Dispellations: Manomaya Kosha

By ANNA MARIA HONG

 

You can’t defeat nature, you can only
work with it. Just as speculating
                           on a perpetrator’s motives                                 —sex as
                           power, power as hard exercise
                           of a phantom sense 
                           of impotence,
                           blah, blah, blah—is trackless, so too is
asking what does it want,                  it wants
far less than you or I could 
ever envision
                            in our least released 
                            lives. It means no harm. 
                            It needs a warm
                            host. We invoke genre to accommodate 
                            events terrible and intimate,
          to give fleshly narrative to cataclysms
          of globular dimension—                            private/public,                        macro/micro
          —samskara, samskara, these fictions sizzling through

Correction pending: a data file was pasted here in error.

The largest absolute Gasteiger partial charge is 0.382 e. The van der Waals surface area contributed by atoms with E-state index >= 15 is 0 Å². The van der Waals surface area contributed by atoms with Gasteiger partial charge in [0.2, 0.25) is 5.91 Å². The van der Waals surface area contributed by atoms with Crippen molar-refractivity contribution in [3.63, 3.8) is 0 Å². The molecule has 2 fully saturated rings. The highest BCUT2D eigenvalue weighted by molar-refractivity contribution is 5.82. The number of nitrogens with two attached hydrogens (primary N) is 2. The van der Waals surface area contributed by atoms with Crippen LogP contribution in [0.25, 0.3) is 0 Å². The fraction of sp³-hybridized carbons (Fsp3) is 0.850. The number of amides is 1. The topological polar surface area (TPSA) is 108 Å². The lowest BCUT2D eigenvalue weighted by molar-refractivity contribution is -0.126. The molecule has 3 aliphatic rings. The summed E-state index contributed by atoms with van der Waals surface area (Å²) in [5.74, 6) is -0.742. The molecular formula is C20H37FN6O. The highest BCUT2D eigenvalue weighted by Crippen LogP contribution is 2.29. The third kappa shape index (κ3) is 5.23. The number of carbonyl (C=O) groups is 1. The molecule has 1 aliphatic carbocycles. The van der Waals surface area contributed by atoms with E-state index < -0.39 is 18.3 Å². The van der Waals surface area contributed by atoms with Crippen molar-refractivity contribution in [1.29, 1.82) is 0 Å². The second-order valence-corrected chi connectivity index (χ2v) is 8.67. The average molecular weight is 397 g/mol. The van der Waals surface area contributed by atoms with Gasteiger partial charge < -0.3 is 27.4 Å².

the World Wide Gap,
                                                                            racist, replicant, and species-specific.

 

Anna Maria Hong is the author of Age of Glass, winner of the Poetry Society of America’s Norma Farber First Book Award and the Cleveland State University Poetry Center’s First Book Poetry Competition; the novella H & G, winner of the A Room of Her Own Foundation’s Clarissa Dalloway Prize; and Fablesque, winner of Tupelo Press’s Berkshire Prize. Her poems are published and forthcoming in Colorado Review, Michigan Quarterly Review, Shenandoah, The Hopkins Review, Smartish Pace, Poetry Daily, Poem-a-Day, The Best American Poetry, and Sonnets from the American: An Anthology of Poems and Essays. She is an assistant professor at Mount Holyoke College.

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Dispellations: Manomaya Kosha

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